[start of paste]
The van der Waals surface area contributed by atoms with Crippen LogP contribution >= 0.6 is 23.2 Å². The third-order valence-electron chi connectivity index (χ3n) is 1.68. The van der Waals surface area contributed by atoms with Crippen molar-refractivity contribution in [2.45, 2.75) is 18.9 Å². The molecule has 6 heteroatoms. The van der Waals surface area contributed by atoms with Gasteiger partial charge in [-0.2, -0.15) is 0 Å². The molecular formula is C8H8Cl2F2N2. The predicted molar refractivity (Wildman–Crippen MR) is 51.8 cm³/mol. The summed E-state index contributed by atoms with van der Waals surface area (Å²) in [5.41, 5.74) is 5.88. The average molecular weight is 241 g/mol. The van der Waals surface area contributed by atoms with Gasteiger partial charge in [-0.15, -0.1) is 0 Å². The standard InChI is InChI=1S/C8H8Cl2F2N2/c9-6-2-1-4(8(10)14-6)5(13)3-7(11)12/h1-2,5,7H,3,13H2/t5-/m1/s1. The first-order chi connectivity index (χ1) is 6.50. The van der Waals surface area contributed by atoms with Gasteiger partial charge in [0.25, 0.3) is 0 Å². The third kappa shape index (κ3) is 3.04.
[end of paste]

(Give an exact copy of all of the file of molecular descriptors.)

The van der Waals surface area contributed by atoms with Crippen LogP contribution >= 0.6 is 23.2 Å². The third-order valence-electron chi connectivity index (χ3n) is 1.68. The van der Waals surface area contributed by atoms with Crippen molar-refractivity contribution in [2.45, 2.75) is 18.9 Å². The molecule has 6 heteroatoms. The van der Waals surface area contributed by atoms with Gasteiger partial charge in [-0.2, -0.15) is 0 Å². The molecular formula is C8H8Cl2F2N2. The predicted molar refractivity (Wildman–Crippen MR) is 51.8 cm³/mol. The summed E-state index contributed by atoms with van der Waals surface area (Å²) in [5.41, 5.74) is 5.88. The average molecular weight is 241 g/mol. The van der Waals surface area contributed by atoms with Gasteiger partial charge in [-0.15, -0.1) is 0 Å². The standard InChI is InChI=1S/C8H8Cl2F2N2/c9-6-2-1-4(8(10)14-6)5(13)3-7(11)12/h1-2,5,7H,3,13H2/t5-/m1/s1. The first-order chi connectivity index (χ1) is 6.50. The van der Waals surface area contributed by atoms with Gasteiger partial charge in [0.25, 0.3) is 0 Å². The third kappa shape index (κ3) is 3.04.